Guest blog from Giles Peckham
Application software developers are demanding ever increasing levels of performance from the platforms they run on to support more complex applications and increasing volumes of data. For edge and cloud-based applications the trend is towards using programmable logic in the form of All Programmable FPGAs or Heterogeneous SoCs, which offer the developer significant acceleration capabilities. These devices have traditionally been accessible only to hardware designers but of course application software developers want a software development environment and ecosystem that supports both industry standard high-level libraries and frameworks such as those used in computer vision and machine learning, for example OpenCV, OpenVX, FFmpeg and Caffe.
The core technology enabling application developers to leverage the potential of programmable logic is high level synthesis (HLS). HLS enables algorithms specified in C, C++ or OpenCL to be accelerated in programmable logic directly. To maximise design productivity, the HLS tool should be part of a development tool chain and ecosystem which supports high-level frameworks and libraries.
For application developers targeting Xilinx cloud-based FPGA applications or edge-based heterogeneous SoC applications, there exist two such development tool chains: SDAccel™ and SDSoC™ for cloud- and edge-based developments respectively. Application developers use SDSoC when targeting All Programmable Zynq®-7000 SoC or Zynq® UltraScale+™ MPSoC system on chip families, while SDAccel on the other hand is used when the application developer wishes to target UltraScale+ FPGAs.
SDAccel and SDSoC feature supporting ecosystems complete with acceleration stacks, which enable the acceleration of frameworks and library functions into programmable logic. These are the Reconfigurable Acceleration Stack (RAS) for cloud-based applications, and the reVISION™ stack for edge-based embedded vision applications.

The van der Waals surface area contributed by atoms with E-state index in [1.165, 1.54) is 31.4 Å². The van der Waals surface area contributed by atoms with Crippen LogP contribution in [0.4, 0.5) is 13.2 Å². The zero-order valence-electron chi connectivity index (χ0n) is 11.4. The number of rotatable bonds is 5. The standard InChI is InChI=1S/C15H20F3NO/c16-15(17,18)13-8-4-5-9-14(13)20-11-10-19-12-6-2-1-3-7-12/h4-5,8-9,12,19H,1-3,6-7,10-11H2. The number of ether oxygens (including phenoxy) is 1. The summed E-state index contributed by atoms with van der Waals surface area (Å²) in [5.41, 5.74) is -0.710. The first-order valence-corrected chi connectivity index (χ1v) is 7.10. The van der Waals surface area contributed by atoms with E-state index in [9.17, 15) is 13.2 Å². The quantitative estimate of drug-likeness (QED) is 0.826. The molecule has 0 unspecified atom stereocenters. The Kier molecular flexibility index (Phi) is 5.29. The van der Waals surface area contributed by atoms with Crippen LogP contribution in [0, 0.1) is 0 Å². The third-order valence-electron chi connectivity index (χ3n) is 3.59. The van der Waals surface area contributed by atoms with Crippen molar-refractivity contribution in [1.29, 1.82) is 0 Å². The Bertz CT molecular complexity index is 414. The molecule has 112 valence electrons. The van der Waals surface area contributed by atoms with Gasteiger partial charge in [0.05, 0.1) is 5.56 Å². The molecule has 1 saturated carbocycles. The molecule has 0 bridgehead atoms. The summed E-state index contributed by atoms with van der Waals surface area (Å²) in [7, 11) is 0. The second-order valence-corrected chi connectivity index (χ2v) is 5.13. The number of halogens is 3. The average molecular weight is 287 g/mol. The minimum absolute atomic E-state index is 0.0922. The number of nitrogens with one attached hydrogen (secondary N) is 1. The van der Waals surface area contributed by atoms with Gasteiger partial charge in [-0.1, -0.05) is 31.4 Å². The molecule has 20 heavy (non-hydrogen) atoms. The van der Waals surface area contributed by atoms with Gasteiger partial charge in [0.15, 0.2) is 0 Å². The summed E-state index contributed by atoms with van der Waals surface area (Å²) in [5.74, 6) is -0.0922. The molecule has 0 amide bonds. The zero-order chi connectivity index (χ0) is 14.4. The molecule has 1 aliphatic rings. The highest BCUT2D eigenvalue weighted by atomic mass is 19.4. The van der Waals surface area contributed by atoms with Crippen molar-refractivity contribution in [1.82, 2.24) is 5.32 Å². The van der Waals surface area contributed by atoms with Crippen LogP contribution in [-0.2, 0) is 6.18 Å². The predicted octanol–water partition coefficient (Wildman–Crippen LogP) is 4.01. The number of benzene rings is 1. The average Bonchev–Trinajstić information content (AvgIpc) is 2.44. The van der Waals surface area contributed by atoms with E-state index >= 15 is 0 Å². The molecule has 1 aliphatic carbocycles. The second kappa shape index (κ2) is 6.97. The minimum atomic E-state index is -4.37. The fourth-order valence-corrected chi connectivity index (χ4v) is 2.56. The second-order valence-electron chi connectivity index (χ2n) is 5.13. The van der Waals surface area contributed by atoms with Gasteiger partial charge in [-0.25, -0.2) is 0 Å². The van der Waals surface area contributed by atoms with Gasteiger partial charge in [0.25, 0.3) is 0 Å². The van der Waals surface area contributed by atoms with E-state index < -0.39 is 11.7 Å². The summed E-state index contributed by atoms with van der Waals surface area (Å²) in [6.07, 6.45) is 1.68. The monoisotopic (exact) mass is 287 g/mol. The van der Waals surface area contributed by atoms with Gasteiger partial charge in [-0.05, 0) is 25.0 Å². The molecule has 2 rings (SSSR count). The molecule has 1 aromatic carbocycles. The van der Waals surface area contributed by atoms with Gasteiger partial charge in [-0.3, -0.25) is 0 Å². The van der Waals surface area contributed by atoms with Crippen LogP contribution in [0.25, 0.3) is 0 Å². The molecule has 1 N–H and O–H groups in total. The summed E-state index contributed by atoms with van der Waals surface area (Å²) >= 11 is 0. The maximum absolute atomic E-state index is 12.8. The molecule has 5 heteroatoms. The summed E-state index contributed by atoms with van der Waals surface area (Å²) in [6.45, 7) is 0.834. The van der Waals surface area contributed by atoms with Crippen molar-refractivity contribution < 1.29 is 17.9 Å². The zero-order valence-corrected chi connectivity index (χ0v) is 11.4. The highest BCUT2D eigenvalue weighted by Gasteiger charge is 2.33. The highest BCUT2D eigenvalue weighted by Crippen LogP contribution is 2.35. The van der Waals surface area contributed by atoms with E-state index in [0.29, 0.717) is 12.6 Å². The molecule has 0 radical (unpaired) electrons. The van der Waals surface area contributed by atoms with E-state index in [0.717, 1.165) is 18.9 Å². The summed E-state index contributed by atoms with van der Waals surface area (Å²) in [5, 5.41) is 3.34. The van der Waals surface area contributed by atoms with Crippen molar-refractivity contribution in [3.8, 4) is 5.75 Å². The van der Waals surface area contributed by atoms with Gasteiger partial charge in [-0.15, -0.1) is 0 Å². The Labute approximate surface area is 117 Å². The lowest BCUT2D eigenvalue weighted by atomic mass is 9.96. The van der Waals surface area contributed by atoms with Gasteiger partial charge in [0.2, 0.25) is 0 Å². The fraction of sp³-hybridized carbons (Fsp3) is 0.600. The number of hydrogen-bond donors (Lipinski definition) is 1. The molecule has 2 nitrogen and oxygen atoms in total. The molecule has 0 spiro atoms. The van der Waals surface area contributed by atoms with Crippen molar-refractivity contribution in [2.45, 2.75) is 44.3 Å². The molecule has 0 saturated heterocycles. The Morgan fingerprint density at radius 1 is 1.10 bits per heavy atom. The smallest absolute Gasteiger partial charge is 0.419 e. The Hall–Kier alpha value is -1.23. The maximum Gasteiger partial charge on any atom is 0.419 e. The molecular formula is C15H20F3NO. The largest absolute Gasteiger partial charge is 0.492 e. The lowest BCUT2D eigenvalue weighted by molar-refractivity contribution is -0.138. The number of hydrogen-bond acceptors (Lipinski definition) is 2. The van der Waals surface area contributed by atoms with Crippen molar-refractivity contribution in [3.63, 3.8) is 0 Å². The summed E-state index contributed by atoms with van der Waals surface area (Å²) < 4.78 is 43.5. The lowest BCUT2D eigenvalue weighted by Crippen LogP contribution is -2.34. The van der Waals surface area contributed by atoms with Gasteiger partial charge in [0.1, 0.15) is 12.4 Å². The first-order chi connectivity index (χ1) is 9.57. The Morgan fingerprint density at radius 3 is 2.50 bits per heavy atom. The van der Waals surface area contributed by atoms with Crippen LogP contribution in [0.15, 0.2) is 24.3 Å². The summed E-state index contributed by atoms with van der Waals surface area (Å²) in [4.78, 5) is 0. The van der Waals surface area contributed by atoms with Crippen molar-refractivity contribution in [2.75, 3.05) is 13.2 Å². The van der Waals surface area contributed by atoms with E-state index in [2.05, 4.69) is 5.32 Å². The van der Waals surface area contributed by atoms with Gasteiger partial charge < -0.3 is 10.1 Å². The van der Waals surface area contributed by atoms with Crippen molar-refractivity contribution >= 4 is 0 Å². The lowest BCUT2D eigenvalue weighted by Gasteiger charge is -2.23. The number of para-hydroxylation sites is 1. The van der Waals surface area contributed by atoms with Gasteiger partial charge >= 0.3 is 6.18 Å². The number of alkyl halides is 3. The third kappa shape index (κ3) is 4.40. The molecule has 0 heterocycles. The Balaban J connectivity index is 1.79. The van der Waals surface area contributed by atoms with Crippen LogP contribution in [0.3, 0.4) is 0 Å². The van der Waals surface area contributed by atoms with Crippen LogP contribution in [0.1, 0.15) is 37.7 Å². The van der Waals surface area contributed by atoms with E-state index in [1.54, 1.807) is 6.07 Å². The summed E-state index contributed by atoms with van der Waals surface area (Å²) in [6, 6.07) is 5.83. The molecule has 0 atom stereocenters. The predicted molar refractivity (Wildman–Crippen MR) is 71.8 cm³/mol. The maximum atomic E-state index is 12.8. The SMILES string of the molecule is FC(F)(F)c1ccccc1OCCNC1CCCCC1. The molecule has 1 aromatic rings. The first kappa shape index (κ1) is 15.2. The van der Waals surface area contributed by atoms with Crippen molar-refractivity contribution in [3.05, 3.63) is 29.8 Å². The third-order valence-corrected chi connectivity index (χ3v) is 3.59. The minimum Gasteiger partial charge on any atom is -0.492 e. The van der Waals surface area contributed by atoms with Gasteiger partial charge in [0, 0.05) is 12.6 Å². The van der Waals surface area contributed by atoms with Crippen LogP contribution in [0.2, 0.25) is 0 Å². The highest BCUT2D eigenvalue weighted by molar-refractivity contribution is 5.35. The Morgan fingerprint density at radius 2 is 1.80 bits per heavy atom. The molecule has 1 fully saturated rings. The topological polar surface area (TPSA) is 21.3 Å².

Both the RAS and reVISION stacks are organised in three distinct layers, very similar to the OSI seven-layer model. The lowest platform layer defines the underlying hardware and its interfaces. It is the second layer of both stacks where the acceleration occurs, with acceleration support of OpenCV and Caffe within reVISION, while RAS provides acceleration support for Caffe, integration with SQL environments, and support for MPEG processing using FFmpeg. The third layer of both stacks is used to complete the high-level application which leverages the accelerated layer. This enables the RAS to provide support for OpenStack allowing integration with the server architecture, while reVISION uses industry-standard frameworks to create the overall application required for the solution.
For the application developer, as well as the performance increase which comes with the use of these stacks, there are several further additional benefits. Programmable logic also delivers an any-to-any interfacing capability, the flexibility to adapt to the latest standards and revisions, and the most efficient processing power per watt.
One example which demonstrates the acceleration provided by combining UltraScale+ FPGAs and the cloud, is the recent announcement from the Children’s Hospital of Philadelphia (CHOP) and Edico Genome. CHOP and Edico Genome have recently set a new scientific world record for rapidly processing whole human genomes into data files useable for researchers (link). 1000 paediatric genomes were processed through Edico Genome’s DRAGEN Genome Pipeline in two hours and 25 minutes. This achievement was made possible thanks to cloud-based acceleration using high performance All Programmable FPGAs available via Amazon Web Services’ EC2 F1 Instance.
For the first time, application developers at both the edge and within the cloud are now able to leverage the benefits of programmable logic using industry standard frameworks and libraries, thanks to the combination of development tools like SDAccel and SDSoC with the RAS and reVISION stacks. If you are an application software developer, why not come along to the Xilinx Developer Forum in Frankfurt on 9th January 2018, to learn how you too can accelerate your development. To learn more and register: https://www.xilinx.com/products/design-tools/developer-forum.html
Giles has more than 30 years’ experience in the semiconductor industry, starting with the design of ASSPs for consumer applications at Philips Semiconductors (now NXP) before moving on to FAE and marketing roles for gate array and standard cell products and finally a sales role in the same organisation. After five years in IP product marketing and international sales roles at European Silicon Structures, the e-beam direct-write ASIC company, Giles recognised the increasing potential for FPGAs and joined Xilinx. Whilst at Xilinx, he has held a number of technical and commercial marketing roles in EMEA before being promoted to run the group. Giles holds a BSC in Electronic Engineering and Physics from Loughborough University, UK and a Professional Postgraduate Diploma in Marketing from the Chartered Institute of Marketing in the UK. Giles is based in the Xilinx EMEA office in London.